Feature | Badgered: The cops’ union pressures Ralph Becker to go soft on police discipline | Cover Story | Salt Lake City | Salt Lake City Weekly
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March 12, 2008 News » Cover Story

Feature | Badgered: The cops’ union pressures Ralph Becker to go soft on police discipline 

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A Leaky Vessel?
The Police Civilian Review Board had already crossed swords with several police higher-ups but may have sealed its fate by voting to look into allegations that union president Gallegos sexually harassed a female police employee in 2006.

In the union president’s view, the board had moved from looking impartially at police interactions with the public to digging dirt on people it didn’t like. “I had a target on my back,” Gallegos says. The board has no business peeping into what goes on behind Police Department doors, Gallegos says, let alone criticizing the police chief’s punishment decisions as too lax, as the board did in his case.

“The board was intended for excessive uses of force,” Gallegos says. “But it turned into, if it was a sexy case, an affair or scandal, they seemed to be interested.”

All hell broke lose in April 2006 when someone leaked to The Salt Lake Tribune that the Police Civilian Review Board had sustained an excessive force complaint against a police officer for allegedly roughing up 74-year-old Korean War veteran Miles Lund in Liberty Park. By board policy, that announcement should have come only after the police chief had also rendered a decision, or after a board vote to release the information. The police union was outraged and immediately pointed the finger of suspicion at McCartney in a letter to then-Mayor Anderson.

The police administration launched an investigation to find the leaker. Anderson stopped the investigation, noting the police probably shouldn’t be investigating the body charged with watchdogging the police. An outside investigator never found the leak. Quietly, police administrators made their own determination on the Liberty Park case last July, agreeing with the board and sustaining a charge of “unreasonable force” against the officer.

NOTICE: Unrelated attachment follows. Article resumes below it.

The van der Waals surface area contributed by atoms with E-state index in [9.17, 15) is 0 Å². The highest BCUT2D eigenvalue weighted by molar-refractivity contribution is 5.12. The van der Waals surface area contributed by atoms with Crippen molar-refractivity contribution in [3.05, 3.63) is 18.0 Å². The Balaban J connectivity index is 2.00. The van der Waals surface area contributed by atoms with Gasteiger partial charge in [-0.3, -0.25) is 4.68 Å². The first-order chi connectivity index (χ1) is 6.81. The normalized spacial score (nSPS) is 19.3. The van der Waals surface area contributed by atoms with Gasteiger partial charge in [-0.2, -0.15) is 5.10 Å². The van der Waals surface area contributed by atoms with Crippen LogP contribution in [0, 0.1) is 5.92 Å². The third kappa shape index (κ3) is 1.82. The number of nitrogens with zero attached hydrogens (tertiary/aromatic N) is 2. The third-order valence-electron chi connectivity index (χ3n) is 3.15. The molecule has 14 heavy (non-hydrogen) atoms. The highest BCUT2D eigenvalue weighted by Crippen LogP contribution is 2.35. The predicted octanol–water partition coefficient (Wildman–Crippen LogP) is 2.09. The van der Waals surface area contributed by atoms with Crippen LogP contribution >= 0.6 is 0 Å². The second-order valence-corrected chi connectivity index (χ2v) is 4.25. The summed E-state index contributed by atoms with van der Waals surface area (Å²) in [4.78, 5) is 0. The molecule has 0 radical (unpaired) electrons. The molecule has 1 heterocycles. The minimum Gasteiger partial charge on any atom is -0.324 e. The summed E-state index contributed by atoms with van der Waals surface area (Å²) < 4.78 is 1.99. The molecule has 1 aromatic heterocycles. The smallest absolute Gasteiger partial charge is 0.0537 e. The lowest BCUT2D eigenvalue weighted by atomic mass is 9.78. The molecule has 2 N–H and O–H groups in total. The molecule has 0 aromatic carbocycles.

In the meantime, Gallegos’ adult-themed discipline got into the press and someone began shopping McCartney’s 10-year-old Sandy City Police Department discipline record to City Council members. Gallegos acknowledges asking Sandy officials for McCartney’s records, but denies giving the information to anyone except Mayor Anderson. A Police Civilian Review Board member allegedly threatened to release information to embarrass the chief. Board members fought with Mayor Anderson, beginning a cascade of protest resignations from the board.

McCoy calls the leak brouhaha “a mountain out of a molehill.” In fact, days after the “leak,” the essentials of the review board’s Liberty Park decision came out in the board’s regularly monthly report, a public document. At base, what happened was that the fight with the union president “just kind of snowballed,” he says.

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Both Chief Burbank and union president Gallegos acknowledge they asked Becker’s transition team to replace McCartney.

Burbank says the relationship between the department and the board had been ruined by “bitter conflicts and hatred between the union president and members of the board.” The conflict discredited the whole body in the minds of officers, since the union represents every officer brought up for discipline, he said.

At the end of last year—in the twilight between the Anderson and Becker administrations—the police union was moving quickly.

On Nov. 18, just two weeks after Becker’s victory, Lyn Creswell, an Anderson staffer who would become Becker’s chief administrative officer, wrote to city staff asking them to work with the police union in the Legislature to change Utah’s public-records law. His memo said the union wanted to “protect” police discipline in the same way Salt Lake County Sheriff’s deputies’ records are protected. Many didn’t understand until later that sheriff deputy discipline is completely secret. The bill died.

During city council meetings preparing a budget for this year, then-Councilwoman Nancy Saxton proposed zeroing out funding for the Police Civilian Review Board, doing away with the ordinance that created it and starting from scratch. On Dec. 14, 2007, the city began advertising for a new administrator for the board.

A few months earlier, in the wake of the “leak” scandal, city administrators put forward proposed changes to the ordinance that created the Police Civilian Review Board. McCoy says the board had no problem with a proposed criminal penalty for improperly releasing information. However, in a letter to the Anderson administration, the board did question a proposed ordinance amendment to limit its access to “ongoing” investigations. Was that a loophole like Dinse’s old “M” files?

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